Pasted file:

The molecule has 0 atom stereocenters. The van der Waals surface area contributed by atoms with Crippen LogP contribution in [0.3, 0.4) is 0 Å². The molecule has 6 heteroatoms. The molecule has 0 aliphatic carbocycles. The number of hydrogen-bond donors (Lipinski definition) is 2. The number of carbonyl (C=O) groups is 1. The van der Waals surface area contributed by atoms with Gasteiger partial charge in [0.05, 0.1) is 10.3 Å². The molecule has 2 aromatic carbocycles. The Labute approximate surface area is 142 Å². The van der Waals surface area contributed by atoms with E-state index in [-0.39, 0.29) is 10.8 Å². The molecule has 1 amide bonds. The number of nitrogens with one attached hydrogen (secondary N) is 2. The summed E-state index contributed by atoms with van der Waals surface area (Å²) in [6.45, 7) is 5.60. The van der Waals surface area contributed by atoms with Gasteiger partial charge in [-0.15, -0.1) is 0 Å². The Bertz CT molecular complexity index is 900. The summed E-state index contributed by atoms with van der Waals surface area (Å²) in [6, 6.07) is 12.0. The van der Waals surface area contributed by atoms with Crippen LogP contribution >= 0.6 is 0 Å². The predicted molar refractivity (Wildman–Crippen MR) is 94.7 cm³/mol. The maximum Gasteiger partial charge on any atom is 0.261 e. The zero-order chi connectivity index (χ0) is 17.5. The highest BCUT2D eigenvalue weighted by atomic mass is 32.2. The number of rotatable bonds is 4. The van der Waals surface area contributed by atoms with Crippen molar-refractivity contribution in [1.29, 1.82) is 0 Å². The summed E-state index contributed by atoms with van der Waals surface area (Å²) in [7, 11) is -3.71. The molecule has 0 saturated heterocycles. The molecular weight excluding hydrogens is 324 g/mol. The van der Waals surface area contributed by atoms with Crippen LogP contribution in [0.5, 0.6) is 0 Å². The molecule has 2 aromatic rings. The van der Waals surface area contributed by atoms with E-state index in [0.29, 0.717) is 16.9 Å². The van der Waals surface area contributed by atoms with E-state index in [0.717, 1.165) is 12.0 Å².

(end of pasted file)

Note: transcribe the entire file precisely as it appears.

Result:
The molecule has 0 atom stereocenters. The van der Waals surface area contributed by atoms with Crippen LogP contribution in [0.3, 0.4) is 0 Å². The molecule has 6 heteroatoms. The molecule has 0 aliphatic carbocycles. The number of hydrogen-bond donors (Lipinski definition) is 2. The number of carbonyl (C=O) groups is 1. The van der Waals surface area contributed by atoms with Gasteiger partial charge in [0.05, 0.1) is 10.3 Å². The molecule has 2 aromatic carbocycles. The Labute approximate surface area is 142 Å². The van der Waals surface area contributed by atoms with E-state index in [-0.39, 0.29) is 10.8 Å². The molecule has 1 amide bonds. The number of nitrogens with one attached hydrogen (secondary N) is 2. The summed E-state index contributed by atoms with van der Waals surface area (Å²) in [6.45, 7) is 5.60. The van der Waals surface area contributed by atoms with Gasteiger partial charge in [-0.15, -0.1) is 0 Å². The Bertz CT molecular complexity index is 900. The summed E-state index contributed by atoms with van der Waals surface area (Å²) in [6, 6.07) is 12.0. The van der Waals surface area contributed by atoms with Crippen LogP contribution >= 0.6 is 0 Å². The predicted molar refractivity (Wildman–Crippen MR) is 94.7 cm³/mol. The maximum Gasteiger partial charge on any atom is 0.261 e. The zero-order chi connectivity index (χ0) is 17.5. The highest BCUT2D eigenvalue weighted by atomic mass is 32.2. The number of rotatable bonds is 4. The van der Waals surface area contributed by atoms with Crippen molar-refractivity contribution in [1.29, 1.82) is 0 Å². The summed E-state index contributed by atoms with van der Waals surface area (Å²) in [7, 11) is -3.71. The molecule has 0 saturated heterocycles. The molecular weight excluding hydrogens is 324 g/mol. The van der Waals surface area contributed by atoms with Crippen LogP contribution in [0.5, 0.6) is 0 Å². The molecule has 2 aromatic rings. The van der Waals surface area contributed by atoms with E-state index in [0.29, 0.717) is 16.9 Å². The van der Waals surface area contributed by atoms with E-state index in [0.717, 1.165) is 12.0 Å².